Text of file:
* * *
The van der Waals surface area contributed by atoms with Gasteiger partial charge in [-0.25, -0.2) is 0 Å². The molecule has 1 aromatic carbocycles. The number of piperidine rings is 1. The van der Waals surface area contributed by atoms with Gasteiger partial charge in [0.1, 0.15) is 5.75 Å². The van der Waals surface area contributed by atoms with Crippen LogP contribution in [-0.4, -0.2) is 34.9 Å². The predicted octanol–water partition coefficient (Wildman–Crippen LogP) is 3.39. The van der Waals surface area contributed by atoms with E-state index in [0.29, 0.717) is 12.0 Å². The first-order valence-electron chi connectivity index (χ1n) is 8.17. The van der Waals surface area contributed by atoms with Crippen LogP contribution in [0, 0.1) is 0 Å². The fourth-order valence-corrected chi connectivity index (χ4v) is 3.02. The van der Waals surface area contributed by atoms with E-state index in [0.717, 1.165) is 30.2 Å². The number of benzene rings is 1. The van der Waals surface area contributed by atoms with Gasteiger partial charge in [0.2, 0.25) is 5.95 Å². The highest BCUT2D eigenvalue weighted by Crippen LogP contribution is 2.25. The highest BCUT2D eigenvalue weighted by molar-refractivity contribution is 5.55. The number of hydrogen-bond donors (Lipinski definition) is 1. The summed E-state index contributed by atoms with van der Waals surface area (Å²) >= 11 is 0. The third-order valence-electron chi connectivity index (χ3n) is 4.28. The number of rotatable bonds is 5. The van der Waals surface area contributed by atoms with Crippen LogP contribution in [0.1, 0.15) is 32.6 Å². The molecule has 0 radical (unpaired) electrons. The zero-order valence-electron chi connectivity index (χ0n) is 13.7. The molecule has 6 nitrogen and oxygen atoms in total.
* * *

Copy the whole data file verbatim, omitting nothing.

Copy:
The van der Waals surface area contributed by atoms with Gasteiger partial charge in [-0.25, -0.2) is 0 Å². The molecule has 1 aromatic carbocycles. The number of piperidine rings is 1. The van der Waals surface area contributed by atoms with Gasteiger partial charge in [0.1, 0.15) is 5.75 Å². The van der Waals surface area contributed by atoms with Crippen LogP contribution in [-0.4, -0.2) is 34.9 Å². The predicted octanol–water partition coefficient (Wildman–Crippen LogP) is 3.39. The van der Waals surface area contributed by atoms with E-state index in [0.29, 0.717) is 12.0 Å². The first-order valence-electron chi connectivity index (χ1n) is 8.17. The van der Waals surface area contributed by atoms with Crippen LogP contribution in [0, 0.1) is 0 Å². The fourth-order valence-corrected chi connectivity index (χ4v) is 3.02. The van der Waals surface area contributed by atoms with E-state index in [0.717, 1.165) is 30.2 Å². The number of benzene rings is 1. The van der Waals surface area contributed by atoms with Gasteiger partial charge in [0.2, 0.25) is 5.95 Å². The highest BCUT2D eigenvalue weighted by Crippen LogP contribution is 2.25. The highest BCUT2D eigenvalue weighted by molar-refractivity contribution is 5.55. The number of hydrogen-bond donors (Lipinski definition) is 1. The summed E-state index contributed by atoms with van der Waals surface area (Å²) >= 11 is 0. The third-order valence-electron chi connectivity index (χ3n) is 4.28. The number of rotatable bonds is 5. The van der Waals surface area contributed by atoms with Crippen LogP contribution in [0.1, 0.15) is 32.6 Å². The molecule has 0 radical (unpaired) electrons. The zero-order valence-electron chi connectivity index (χ0n) is 13.7. The molecule has 6 nitrogen and oxygen atoms in total.